Sunday, March 8, 2015

NSA Injustice --Rubin Waranch


           In the early weeks of June 2013, Edward Snowden, an employee of Booz Allen Hamilton, leaked classified National Security Agency (NSA) documents to notable newspapers including The Washington Post and The Guardian. Subsequently, Snowden fled the country. The information he released to the newspaper demonstrated that the United States government was collecting bulk phone and email data from United States citizens via large companies including but not limited to Verizon, Google, and Facebook (Meyer, 2013). This news angered millions of Americans for various reasons. Some Americans believed Snowden was a traitor that revealed American secrets. Others believed Snowden was a hero that rightfully identified a United States wrongdoing. Instantly this became a large-scale debate and a clear injustice. Though an argument exists that Snowden committed the injustice, I insist the United States government is largely at fault and should provide a remedy to both Snowden and the people of the United States.
            Granted the United States’ Constitution does not grant citizens with the explicit right to privacy, the evolution of statues and court cases have created an implicit right to privacy. Whether it is freedom from unreasonable searches/seizures or a case like Griswold v. Connecticut, privacy rights have increasingly gained importance in United States history. Snowden’s actions helped reveal the process and statues, which granted the NSA the ability to obtain unlimited data from U.S. citizens. Due to the secret Foreign Intelligence Surveillance Court, the FBI and NSA were able to collect virtually unlimited and unconstrained information ranging from call duration, calling card numbers and incoming/terminating numbers (Greenwald, 2013).  On top of that, the manner in which the NSA obtained authority to access information was extremely secretive. Secrets are undoubtedly a part of the U.S. government but as these secrets intrude on our believed rights, like privacy, it becomes unacceptable to the American people.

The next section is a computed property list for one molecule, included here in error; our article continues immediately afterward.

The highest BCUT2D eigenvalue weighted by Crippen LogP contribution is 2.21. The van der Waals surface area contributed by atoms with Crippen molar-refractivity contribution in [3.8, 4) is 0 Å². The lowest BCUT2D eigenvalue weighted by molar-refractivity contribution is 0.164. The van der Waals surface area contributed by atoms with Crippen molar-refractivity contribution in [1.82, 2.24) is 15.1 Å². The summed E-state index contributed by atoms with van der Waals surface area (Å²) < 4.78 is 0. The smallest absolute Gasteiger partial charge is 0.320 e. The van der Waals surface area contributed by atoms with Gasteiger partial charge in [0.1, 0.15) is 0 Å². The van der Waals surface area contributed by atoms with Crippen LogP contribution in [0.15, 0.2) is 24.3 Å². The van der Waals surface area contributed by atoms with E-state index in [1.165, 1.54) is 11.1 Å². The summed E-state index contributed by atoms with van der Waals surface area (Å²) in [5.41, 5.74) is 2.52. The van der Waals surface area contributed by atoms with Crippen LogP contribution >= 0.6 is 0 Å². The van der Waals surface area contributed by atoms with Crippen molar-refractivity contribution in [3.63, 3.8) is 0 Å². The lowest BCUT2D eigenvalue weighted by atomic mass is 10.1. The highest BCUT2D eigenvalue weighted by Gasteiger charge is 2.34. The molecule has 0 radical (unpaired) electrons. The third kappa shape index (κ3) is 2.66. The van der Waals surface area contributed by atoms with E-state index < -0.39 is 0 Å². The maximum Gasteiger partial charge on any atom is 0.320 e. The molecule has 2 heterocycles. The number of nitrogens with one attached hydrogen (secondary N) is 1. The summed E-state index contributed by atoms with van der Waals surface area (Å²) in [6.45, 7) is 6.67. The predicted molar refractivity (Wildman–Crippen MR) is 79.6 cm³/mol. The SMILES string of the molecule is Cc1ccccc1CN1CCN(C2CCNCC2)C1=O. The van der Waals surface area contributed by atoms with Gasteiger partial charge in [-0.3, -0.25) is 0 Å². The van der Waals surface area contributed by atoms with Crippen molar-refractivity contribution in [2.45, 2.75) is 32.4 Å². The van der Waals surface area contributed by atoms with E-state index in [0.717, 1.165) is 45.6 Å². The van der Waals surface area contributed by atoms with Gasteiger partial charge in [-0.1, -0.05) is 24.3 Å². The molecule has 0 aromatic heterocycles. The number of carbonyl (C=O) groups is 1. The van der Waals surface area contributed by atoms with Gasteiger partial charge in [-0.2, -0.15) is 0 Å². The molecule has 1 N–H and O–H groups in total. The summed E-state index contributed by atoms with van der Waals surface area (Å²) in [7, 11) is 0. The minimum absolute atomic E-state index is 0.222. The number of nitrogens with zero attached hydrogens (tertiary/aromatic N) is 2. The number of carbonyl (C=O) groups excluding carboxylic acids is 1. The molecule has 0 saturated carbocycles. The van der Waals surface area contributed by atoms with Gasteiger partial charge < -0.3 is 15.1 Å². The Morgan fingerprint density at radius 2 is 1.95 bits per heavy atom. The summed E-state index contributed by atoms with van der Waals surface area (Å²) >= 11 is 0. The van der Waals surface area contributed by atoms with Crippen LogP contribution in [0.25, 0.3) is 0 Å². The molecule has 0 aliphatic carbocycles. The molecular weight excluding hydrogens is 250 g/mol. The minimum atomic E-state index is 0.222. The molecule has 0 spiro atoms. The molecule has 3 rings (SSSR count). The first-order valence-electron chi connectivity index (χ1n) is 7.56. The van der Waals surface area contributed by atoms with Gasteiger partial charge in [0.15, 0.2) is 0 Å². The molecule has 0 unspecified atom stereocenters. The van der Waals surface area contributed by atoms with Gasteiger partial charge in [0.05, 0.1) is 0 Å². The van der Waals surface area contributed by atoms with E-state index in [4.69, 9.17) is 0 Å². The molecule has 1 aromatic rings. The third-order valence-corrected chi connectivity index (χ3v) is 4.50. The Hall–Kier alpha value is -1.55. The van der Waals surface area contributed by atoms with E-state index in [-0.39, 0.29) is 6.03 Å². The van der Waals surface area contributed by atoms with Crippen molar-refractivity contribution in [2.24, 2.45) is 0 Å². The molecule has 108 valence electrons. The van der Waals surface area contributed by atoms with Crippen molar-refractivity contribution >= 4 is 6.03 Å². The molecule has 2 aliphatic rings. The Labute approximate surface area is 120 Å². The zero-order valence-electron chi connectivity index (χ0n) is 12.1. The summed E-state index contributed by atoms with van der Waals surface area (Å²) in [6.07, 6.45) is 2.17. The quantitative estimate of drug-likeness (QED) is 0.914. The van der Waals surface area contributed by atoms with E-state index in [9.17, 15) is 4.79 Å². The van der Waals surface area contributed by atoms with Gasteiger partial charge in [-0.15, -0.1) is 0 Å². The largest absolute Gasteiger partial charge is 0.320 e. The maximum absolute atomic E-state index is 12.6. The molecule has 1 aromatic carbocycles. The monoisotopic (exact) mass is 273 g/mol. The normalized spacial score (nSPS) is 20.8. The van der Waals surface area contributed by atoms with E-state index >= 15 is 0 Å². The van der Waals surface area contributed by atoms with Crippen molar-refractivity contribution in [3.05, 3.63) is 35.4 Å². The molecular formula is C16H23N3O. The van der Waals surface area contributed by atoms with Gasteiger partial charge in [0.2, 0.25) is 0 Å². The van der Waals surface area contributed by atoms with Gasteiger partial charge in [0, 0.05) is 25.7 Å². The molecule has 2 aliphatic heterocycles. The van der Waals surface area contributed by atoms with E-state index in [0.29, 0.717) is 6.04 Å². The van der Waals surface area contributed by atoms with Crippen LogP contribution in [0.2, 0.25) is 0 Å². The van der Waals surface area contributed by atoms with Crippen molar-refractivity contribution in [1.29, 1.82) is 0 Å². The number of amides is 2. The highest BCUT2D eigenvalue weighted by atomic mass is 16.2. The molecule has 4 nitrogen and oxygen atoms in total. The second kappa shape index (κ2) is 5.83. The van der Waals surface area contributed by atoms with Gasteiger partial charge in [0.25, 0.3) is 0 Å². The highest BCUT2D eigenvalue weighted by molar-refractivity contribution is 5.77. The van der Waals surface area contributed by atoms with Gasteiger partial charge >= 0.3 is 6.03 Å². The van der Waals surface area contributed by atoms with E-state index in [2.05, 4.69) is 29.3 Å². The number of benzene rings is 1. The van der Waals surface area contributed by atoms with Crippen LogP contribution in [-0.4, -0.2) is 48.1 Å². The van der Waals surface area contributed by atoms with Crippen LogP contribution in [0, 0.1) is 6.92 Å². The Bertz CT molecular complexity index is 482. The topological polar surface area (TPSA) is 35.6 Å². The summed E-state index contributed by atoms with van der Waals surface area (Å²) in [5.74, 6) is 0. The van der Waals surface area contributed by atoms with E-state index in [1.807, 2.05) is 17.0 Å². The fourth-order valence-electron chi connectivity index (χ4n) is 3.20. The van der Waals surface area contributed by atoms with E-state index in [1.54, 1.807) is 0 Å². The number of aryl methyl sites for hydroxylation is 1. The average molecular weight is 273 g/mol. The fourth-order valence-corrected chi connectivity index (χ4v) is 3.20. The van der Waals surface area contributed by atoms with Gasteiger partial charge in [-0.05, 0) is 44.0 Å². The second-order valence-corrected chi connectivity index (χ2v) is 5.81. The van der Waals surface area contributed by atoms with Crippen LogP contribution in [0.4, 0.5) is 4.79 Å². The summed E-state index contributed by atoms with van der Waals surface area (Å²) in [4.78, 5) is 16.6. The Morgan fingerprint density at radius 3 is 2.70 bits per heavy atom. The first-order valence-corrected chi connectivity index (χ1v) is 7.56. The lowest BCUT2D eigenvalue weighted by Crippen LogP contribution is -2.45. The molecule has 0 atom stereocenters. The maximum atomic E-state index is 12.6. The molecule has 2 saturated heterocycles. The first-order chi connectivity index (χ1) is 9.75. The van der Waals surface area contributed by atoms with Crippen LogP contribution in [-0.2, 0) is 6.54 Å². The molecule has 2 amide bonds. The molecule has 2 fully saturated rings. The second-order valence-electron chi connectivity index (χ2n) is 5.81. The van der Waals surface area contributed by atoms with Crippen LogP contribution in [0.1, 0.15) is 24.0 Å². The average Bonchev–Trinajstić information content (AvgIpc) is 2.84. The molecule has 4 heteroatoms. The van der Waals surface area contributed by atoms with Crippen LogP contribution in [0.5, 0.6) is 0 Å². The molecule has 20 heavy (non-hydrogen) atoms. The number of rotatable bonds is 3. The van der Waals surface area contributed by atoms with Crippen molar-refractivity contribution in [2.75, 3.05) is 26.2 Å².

As Julian Sanchez, a surveillance expert explained, “We've certainly seen the government increasingly strain the bounds of 'relevance' to collect large numbers of records at once (Greenwald, 2013).” Going behind the American people’s backs and simultaneously invading people’s privacy is unacceptable by the United States government. This becomes a huge justice issue for the American people as the NSA, White House, and Department of Justice all declined to comment (Greenwald, 2013). The United States government clearly violated people’s rights and their refusal to admit wrongdoing to the United States citizens is a clear injustice.
            Another injustice done is to Edward Snowden himself. Even though Snowden is a whistleblower, he revealed an injustice of the United States that could have gone undetected for years. He educated the American people about the wrong doings of our country. In no way, shape or form did he endanger the safety of the United States or aid our enemies. For just over a half of year, Snowden has been hiding out in China and Russia seeking a safe haven and ways to continue his life. Leaving the United States was his only option to continuing his life in freedom. If Snowden did not act on the violations he saw, who would?
            Snowden risked his career, family, and life for the sake of the American people. The actions of the NSA were arguably a threat to the United States system of government. Rather than treat Snowden as a criminal, the United States should bring Snowden in, correct the wrongdoings, and if feasible allow Snowden a new life in the United States. Whether it is our classmates, co-workers, or acquaintances, it is important to educate those around us about what the NSA and U.S. government has done. As Snowden said, “I really want the focus to be on these documents and the debate which I hope this will trigger among citizens around the globe about what kind of world we want to live in. (Greenwald, 2013).

Works Cited

Greenwald, Glenn (2013). Edward Snowden: the whistleblower behind the NSA             surveillance revelations. The Guardian. Retrieved from  whistleblower-surveillance

Greenwald, Glenn (2013). NSA collecting phone records of millions of Verizon     customers daily. The Guardian. Retrieved from   /world/2013/jun/06/nsa-phone-records-verizon-court-order

Meyer, David (2013). These are the companies alleged to have links to the NSA surveillance scandal. Gigaom. Retrieved from            30/     these-are-the-companies-alleged-to-have-links-to-the-nsa-surveillance-         scandal

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